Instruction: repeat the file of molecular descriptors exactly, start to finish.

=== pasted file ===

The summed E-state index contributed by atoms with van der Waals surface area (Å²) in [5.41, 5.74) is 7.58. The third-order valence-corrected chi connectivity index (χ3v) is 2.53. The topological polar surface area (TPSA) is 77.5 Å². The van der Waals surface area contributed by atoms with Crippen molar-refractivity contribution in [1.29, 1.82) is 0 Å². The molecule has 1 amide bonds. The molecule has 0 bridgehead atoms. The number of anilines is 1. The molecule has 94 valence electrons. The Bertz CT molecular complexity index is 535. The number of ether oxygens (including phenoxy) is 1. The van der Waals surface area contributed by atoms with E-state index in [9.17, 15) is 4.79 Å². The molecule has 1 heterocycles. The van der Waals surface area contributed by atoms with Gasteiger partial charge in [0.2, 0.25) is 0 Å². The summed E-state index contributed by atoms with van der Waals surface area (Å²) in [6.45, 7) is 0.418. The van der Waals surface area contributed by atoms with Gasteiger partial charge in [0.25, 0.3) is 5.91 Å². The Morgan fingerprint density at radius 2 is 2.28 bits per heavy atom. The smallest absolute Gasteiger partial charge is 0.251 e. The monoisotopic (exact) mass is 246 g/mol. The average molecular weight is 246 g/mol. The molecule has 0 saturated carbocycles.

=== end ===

The summed E-state index contributed by atoms with van der Waals surface area (Å²) in [5.41, 5.74) is 7.58. The third-order valence-corrected chi connectivity index (χ3v) is 2.53. The topological polar surface area (TPSA) is 77.5 Å². The van der Waals surface area contributed by atoms with Crippen molar-refractivity contribution in [1.29, 1.82) is 0 Å². The molecule has 1 amide bonds. The molecule has 0 bridgehead atoms. The number of anilines is 1. The molecule has 94 valence electrons. The Bertz CT molecular complexity index is 535. The number of ether oxygens (including phenoxy) is 1. The van der Waals surface area contributed by atoms with E-state index in [9.17, 15) is 4.79 Å². The molecule has 1 heterocycles. The van der Waals surface area contributed by atoms with Gasteiger partial charge in [0.2, 0.25) is 0 Å². The summed E-state index contributed by atoms with van der Waals surface area (Å²) in [6.45, 7) is 0.418. The van der Waals surface area contributed by atoms with Gasteiger partial charge in [0.25, 0.3) is 5.91 Å². The Morgan fingerprint density at radius 2 is 2.28 bits per heavy atom. The smallest absolute Gasteiger partial charge is 0.251 e. The monoisotopic (exact) mass is 246 g/mol. The average molecular weight is 246 g/mol. The molecule has 0 saturated carbocycles.